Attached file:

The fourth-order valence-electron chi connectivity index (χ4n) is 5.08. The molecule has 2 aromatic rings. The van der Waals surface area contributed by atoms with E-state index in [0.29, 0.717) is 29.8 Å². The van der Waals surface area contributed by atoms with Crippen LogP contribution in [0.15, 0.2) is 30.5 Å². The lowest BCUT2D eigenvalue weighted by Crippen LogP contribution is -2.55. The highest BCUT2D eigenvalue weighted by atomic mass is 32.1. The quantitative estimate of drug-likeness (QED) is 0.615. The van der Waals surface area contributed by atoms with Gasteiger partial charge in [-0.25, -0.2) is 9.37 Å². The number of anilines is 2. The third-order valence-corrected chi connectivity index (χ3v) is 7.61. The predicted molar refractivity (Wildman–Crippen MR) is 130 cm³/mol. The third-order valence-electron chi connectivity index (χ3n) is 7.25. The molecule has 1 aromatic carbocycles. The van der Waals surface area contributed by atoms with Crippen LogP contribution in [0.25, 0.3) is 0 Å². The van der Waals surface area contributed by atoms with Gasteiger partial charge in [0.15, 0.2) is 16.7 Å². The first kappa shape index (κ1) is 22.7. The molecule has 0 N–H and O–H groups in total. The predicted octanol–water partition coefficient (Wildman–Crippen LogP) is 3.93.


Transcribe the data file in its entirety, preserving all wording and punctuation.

The fourth-order valence-electron chi connectivity index (χ4n) is 5.08. The molecule has 2 aromatic rings. The van der Waals surface area contributed by atoms with E-state index in [0.29, 0.717) is 29.8 Å². The van der Waals surface area contributed by atoms with Crippen LogP contribution in [0.15, 0.2) is 30.5 Å². The lowest BCUT2D eigenvalue weighted by Crippen LogP contribution is -2.55. The highest BCUT2D eigenvalue weighted by atomic mass is 32.1. The quantitative estimate of drug-likeness (QED) is 0.615. The van der Waals surface area contributed by atoms with Gasteiger partial charge in [-0.25, -0.2) is 9.37 Å². The number of anilines is 2. The third-order valence-corrected chi connectivity index (χ3v) is 7.61. The predicted molar refractivity (Wildman–Crippen MR) is 130 cm³/mol. The third-order valence-electron chi connectivity index (χ3n) is 7.25. The molecule has 1 aromatic carbocycles. The van der Waals surface area contributed by atoms with Crippen LogP contribution in [0.25, 0.3) is 0 Å². The van der Waals surface area contributed by atoms with Gasteiger partial charge in [0.15, 0.2) is 16.7 Å². The first kappa shape index (κ1) is 22.7. The molecule has 0 N–H and O–H groups in total. The predicted octanol–water partition coefficient (Wildman–Crippen LogP) is 3.93.